• Use Posters with Emotions Faces: These posters help children learn how to recognize other people’s emotions and facial expressions, an important component to identifying emotions in others and in oneself.

Step 3:  Help Your Child Appropriately Express His Feelings

Children fail to express their emotions verbally because they lack the vocabulary, or are too emotional to use them, or are afraid of expressing them.  Here are some helpful tips and exercises:

  • Give permission to feel and express emotions:  Children need to feel they are safe in feeling and expressing negative emotions, especially with shy children.
  • Show and Tell: Guide your child and show them how they can express their feelings.  Use examples, phrases and scenarios.
  • Use Art: Encourage your child to draw, color or sculpt their feelings.
  • Encourage Writing: The simple act of writing down their feelings is a powerful way to express emotions, especially in older children.  Use poetry, song writing or short-stories.
  • Be a Role Model: As with everything else, parents are powerful role models to their children. Practicing responsible emotional management is a fundamental part of teaching your child the life-long valued skill of handling emotions.

How do you help your children handle negative emotions?

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Comments

  1. I think being a role model is key. I know when I lose my temper or even just slip into sarcasm, I often hear that echoed by my children. Those young eyes and ears are always watching me for cues on how to behave and handle strong emotions.

    I love the outlets you mention for emotions, including writing and drawing. With my four year old we’ve been trying to get him to draw more – even as simple as “what color are you feeling like today?” and I know that keeping a journal has been helpful to my oldest, too.

    Great post! Thank you for sharing your wisdom, Angelica! Such a good way to remember the process, too: P.I.E. is going to stick with me :-)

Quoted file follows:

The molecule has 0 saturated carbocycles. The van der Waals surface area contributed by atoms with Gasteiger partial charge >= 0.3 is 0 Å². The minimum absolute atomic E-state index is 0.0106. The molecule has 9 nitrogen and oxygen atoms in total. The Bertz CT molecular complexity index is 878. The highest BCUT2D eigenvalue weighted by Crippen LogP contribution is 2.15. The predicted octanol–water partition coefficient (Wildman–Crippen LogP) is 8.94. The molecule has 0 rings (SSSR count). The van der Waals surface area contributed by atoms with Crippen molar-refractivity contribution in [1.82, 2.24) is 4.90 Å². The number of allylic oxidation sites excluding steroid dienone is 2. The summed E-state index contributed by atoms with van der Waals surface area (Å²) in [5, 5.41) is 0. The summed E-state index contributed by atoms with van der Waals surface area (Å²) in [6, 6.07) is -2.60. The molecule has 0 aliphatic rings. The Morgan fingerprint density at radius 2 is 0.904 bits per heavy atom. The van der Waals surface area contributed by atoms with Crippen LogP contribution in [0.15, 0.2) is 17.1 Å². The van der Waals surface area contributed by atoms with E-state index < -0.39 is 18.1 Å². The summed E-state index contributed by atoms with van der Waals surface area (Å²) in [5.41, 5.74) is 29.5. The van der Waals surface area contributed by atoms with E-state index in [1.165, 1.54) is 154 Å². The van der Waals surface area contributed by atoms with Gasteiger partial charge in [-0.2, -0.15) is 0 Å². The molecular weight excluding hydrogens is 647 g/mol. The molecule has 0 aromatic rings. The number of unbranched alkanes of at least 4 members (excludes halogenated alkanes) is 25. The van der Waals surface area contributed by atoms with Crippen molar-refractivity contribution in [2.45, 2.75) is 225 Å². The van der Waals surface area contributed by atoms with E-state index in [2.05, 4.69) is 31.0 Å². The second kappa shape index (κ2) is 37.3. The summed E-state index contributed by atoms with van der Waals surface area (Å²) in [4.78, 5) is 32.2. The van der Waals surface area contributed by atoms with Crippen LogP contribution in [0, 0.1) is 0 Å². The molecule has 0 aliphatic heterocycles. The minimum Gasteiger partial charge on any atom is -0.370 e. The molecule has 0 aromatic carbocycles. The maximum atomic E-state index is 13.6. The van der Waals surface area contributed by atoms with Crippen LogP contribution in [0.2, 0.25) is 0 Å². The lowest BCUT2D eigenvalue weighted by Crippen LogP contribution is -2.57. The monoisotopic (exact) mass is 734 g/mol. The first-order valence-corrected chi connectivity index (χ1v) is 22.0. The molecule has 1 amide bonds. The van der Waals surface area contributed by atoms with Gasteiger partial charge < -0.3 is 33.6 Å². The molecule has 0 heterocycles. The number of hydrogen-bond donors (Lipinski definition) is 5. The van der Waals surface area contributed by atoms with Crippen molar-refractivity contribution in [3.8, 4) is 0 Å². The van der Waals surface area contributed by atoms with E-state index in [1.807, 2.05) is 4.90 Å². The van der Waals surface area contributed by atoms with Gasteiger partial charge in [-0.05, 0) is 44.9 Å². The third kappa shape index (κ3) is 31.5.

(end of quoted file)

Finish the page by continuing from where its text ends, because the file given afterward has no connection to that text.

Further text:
Kara Fleck´s latest post: Teaching Children How To Handle Their Emotions- As Simple As PIE

  2. Awesome post! With a 4 year old and a 2 1/2 year old, some days all I feel I do is work on how to handle emotions. My 4 year old has done really well with concrete suggestions and then practice about what to do when she is angry-take a few slow breaths, walk away from the problem, scripted language. She even reminded me to breathe yesterday when I was getting fairly frustrated with the broken vacuum cleaner! Now to work on the two year old:)

  3. Whew, I really needed this post! We’ve been dealing with some angry outbursts from my soon-to-be 5yo and I want to help him get them in check before he heads to school (this fall).

    Obviously, I need to work on keeping cool myself. This post stung a bit, but only because I haven’t been towing the line…

    Thanks for the pointers on how to get started. OK, deep breaths!
    Aimee @ Simple Bites´s latest post: Pursuing Your Passion For Pickles Recipe- Garlic-Dill Pickles

  4. Great post Angelica! Teaching social-emotional skills is critical yet rather daunting. You broke it down into simple, easy to follow steps. Thanks for the great tips!
    Amanda Morgan´s latest post: The Power of the Memorable Scene

  5. “be a role model” is something that I struggle with. Thanks for all the great tips.

    I’m going to start using writing with my 10 year old so he can express his emotions.

  6. This is so great, it seems like the whole human race could start paying attention to this and we’d all be better off. No more fight or flight . . . no more warring . . . but people working together and actually helping one another. Folks might also like this: http://acornandrose.blogspot.com/2010/01/interview-with-sherrie-loertscher.html